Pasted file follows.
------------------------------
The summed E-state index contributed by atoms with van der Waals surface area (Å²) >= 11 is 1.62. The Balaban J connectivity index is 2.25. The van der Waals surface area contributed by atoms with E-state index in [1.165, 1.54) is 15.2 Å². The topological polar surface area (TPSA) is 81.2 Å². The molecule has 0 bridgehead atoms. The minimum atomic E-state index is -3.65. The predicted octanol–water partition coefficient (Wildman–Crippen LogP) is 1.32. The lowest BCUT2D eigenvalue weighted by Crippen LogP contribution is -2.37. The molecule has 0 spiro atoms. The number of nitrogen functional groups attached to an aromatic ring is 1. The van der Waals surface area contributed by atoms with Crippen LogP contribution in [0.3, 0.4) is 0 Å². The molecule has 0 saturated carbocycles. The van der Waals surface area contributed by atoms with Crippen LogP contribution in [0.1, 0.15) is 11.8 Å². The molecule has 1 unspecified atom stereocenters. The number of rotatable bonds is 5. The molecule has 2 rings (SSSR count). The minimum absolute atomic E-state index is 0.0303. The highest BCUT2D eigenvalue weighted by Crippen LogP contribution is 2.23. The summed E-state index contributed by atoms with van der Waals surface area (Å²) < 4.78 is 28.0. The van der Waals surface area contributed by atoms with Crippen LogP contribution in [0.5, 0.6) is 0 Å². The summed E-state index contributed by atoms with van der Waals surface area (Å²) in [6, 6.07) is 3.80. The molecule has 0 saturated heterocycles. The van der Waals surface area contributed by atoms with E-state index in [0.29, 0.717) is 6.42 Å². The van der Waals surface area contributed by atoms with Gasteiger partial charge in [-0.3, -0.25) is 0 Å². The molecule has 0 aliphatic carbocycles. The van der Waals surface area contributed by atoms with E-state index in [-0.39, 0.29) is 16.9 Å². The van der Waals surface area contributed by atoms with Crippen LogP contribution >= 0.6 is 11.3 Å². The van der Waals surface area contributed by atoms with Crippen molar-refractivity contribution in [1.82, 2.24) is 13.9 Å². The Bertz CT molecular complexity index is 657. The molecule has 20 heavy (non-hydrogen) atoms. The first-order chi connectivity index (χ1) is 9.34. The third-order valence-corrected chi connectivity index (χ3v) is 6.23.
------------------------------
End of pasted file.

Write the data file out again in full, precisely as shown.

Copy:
The summed E-state index contributed by atoms with van der Waals surface area (Å²) >= 11 is 1.62. The Balaban J connectivity index is 2.25. The van der Waals surface area contributed by atoms with E-state index in [1.165, 1.54) is 15.2 Å². The topological polar surface area (TPSA) is 81.2 Å². The molecule has 0 bridgehead atoms. The minimum atomic E-state index is -3.65. The predicted octanol–water partition coefficient (Wildman–Crippen LogP) is 1.32. The lowest BCUT2D eigenvalue weighted by Crippen LogP contribution is -2.37. The molecule has 0 spiro atoms. The number of nitrogen functional groups attached to an aromatic ring is 1. The van der Waals surface area contributed by atoms with Crippen LogP contribution in [0.3, 0.4) is 0 Å². The molecule has 0 saturated carbocycles. The van der Waals surface area contributed by atoms with Crippen LogP contribution in [0.1, 0.15) is 11.8 Å². The molecule has 1 unspecified atom stereocenters. The number of rotatable bonds is 5. The molecule has 2 rings (SSSR count). The minimum absolute atomic E-state index is 0.0303. The highest BCUT2D eigenvalue weighted by Crippen LogP contribution is 2.23. The summed E-state index contributed by atoms with van der Waals surface area (Å²) < 4.78 is 28.0. The van der Waals surface area contributed by atoms with Crippen LogP contribution in [0.5, 0.6) is 0 Å². The summed E-state index contributed by atoms with van der Waals surface area (Å²) in [6, 6.07) is 3.80. The molecule has 0 saturated heterocycles. The van der Waals surface area contributed by atoms with E-state index in [0.29, 0.717) is 6.42 Å². The van der Waals surface area contributed by atoms with Gasteiger partial charge in [-0.3, -0.25) is 0 Å². The molecule has 0 aliphatic carbocycles. The van der Waals surface area contributed by atoms with E-state index in [-0.39, 0.29) is 16.9 Å². The van der Waals surface area contributed by atoms with Crippen LogP contribution >= 0.6 is 11.3 Å². The van der Waals surface area contributed by atoms with Crippen molar-refractivity contribution in [1.82, 2.24) is 13.9 Å². The Bertz CT molecular complexity index is 657. The molecule has 20 heavy (non-hydrogen) atoms. The first-order chi connectivity index (χ1) is 9.34. The third-order valence-corrected chi connectivity index (χ3v) is 6.23.